Killed in Action on Thursday, 20th April 1916, age 39.
Commemorated on Panel 18 and 63 of Basra Memorial, Basra, Iraq.
9th Bn., Worcestershire Regiment. 39th Brigade of 13th Division.
Son of Mr William and Mrs Eliza Baxter, of 244 Toll End Road, Ocker Hill, Tipton, Staffs.
Born: Tipton, Enlisted: Tipton, Resident: Unknown.
First landed Balkans, 15th September 1915.
Medal entitlement: 1914-15 Star, British War Medal, Victory Medal.
Soldier's Papers at National Archives did not survive.
Commemorated on the Tipton Library Memorial.
Commemorated here because he appears on a Tipton memorial.
Link to Commonwealth War Graves Site: www.cwgc.org/find-war-dead/casualty/1655395/
16 Eagle Lane, Tipton, Staffs.
Boarding at 16 Eagle Lane, Tipton with Peter and Catherine Hickman
David Baxter (24, Bargeman, born Tipton).
His parents, William and Eliza, were living nearby in Toll End Road, Tipton.
58 Bridge Road, Toll End, Tipton, Staffs.
William Baxter (63, Brick Maker, born Wednesbury), and his wife Eliza (58, born Dudley), and 4 of their 12 surviving children: David (34, Boatman, born Tipton), John (25, Stationary Engine Driver, born Tipton), Mary Ann (21, Sausage Filler, born Tipton) and Hannah (16, at home, born Tipton).
It is possible that David Baxter was a friend of Martin Melia who was killed on 7th June 1916 also serving with the 9th Royal Warwicks. They had enlisted at the same time as their Army Numbers which were just 2 different, were the same age, and lived quite near to each other.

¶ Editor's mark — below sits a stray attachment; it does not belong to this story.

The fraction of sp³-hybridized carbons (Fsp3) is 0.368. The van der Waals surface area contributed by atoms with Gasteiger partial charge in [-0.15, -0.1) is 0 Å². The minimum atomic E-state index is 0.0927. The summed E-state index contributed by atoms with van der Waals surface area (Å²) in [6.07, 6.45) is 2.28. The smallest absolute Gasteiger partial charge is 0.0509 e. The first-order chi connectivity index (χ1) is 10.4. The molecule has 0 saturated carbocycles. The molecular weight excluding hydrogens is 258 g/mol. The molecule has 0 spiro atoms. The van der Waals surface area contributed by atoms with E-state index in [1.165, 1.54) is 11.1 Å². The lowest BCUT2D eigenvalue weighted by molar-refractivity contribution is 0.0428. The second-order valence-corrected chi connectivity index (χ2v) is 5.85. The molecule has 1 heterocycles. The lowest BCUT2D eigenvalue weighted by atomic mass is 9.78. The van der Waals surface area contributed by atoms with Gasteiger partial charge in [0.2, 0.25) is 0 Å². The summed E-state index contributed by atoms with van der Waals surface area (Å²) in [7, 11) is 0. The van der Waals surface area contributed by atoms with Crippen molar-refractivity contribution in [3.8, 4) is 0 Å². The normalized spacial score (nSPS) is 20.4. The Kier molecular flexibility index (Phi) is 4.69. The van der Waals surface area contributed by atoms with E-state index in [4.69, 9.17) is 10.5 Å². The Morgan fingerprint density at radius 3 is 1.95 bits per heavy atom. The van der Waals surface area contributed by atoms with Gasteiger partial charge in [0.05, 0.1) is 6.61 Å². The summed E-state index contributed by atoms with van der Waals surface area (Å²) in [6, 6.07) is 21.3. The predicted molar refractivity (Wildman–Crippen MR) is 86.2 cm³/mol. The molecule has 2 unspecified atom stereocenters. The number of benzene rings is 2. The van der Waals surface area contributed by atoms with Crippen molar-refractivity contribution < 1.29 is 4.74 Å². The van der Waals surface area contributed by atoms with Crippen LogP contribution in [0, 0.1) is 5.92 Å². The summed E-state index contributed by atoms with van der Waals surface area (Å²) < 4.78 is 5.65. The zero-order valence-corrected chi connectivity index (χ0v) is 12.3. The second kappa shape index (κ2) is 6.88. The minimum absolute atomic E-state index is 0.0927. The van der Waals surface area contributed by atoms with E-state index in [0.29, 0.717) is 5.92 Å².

After David's death, his outstanding army pay and allowances amounted to £9/19/11d (9 pounds, 19 shillings and 11 pence); this was paid to his father, William, in April 1918. His War Gratuity was £3/0/0d (3 pounds exactly), this was also paid to father in October 1919. The value of the War Gratuity suggests that David had enlisted within the previous 12 months.
A pension of 7/6d (7 shillings and 6 pence) per week for life was awarded to David's mother, Mrs Eliza Baxter living at 244 Toll End Road, TIpton. This pension ceased in January 1928 on the death of David's father, WIlliam Baxter, Eliza had pre-deceased her husband.
The 9th Worcesters were in 39th Brigade of the 13th (Western) Division, and landed in Gallipoli in July 1915. When David Baxter arrived as a reinforcement on 15th September 1915, most of the Gallipoli campaign battles had already been fought.
The Gallipoli campaign was abandoned, and the 9th Worcesters were evacuated in January 1916. They were transported via Mudros, Eygpt, then on to Basra in early March 1916. At this stage General Townshend's forces had been besieged in Kut for 2 months, operations in this theatre were with the sole aim of relieving the garrison at Kut.
Attacks by the 13th Division along the north bank of the River Tigris had been successful at Hanna and Falahiya positions, but the third attack, at Sannaiyat, had failed badly on 9th April. A continuation of this attack seemed impossible, so the focus moved south of the Tigris to Bait Isa.
The 3rd Indian Division successfully took Bait Isa on 17th April, but strong counter-attacks on that evening as it became dark caused the 3rd Indian Division's line live to break. The 9th Worcesters were able to advance and stem this breach by the morning of 18th April. Kut was still besieged so the resumption of the advance was imperative.
The attack was planned for early in the morning of 19th April. Unfortunately the river level rose, and during the night the Turks were able to flood the ground in front of the Worcesters. The advance was impossible, with men sinking up to their armpits. Attempts were made over the 19th and 20th April to find a route through the marsh, but it was impassable. The advance was abandoned and the Worcesters relieved on the night of the 20th. Further attempts in the next week to reach Kut also failed, and the garrison surrendered on 29th April.
William Baxter was killed in action on 20th April during the attack at Bait Isa. He has no known grave and is commemorated on the Basra Memorial.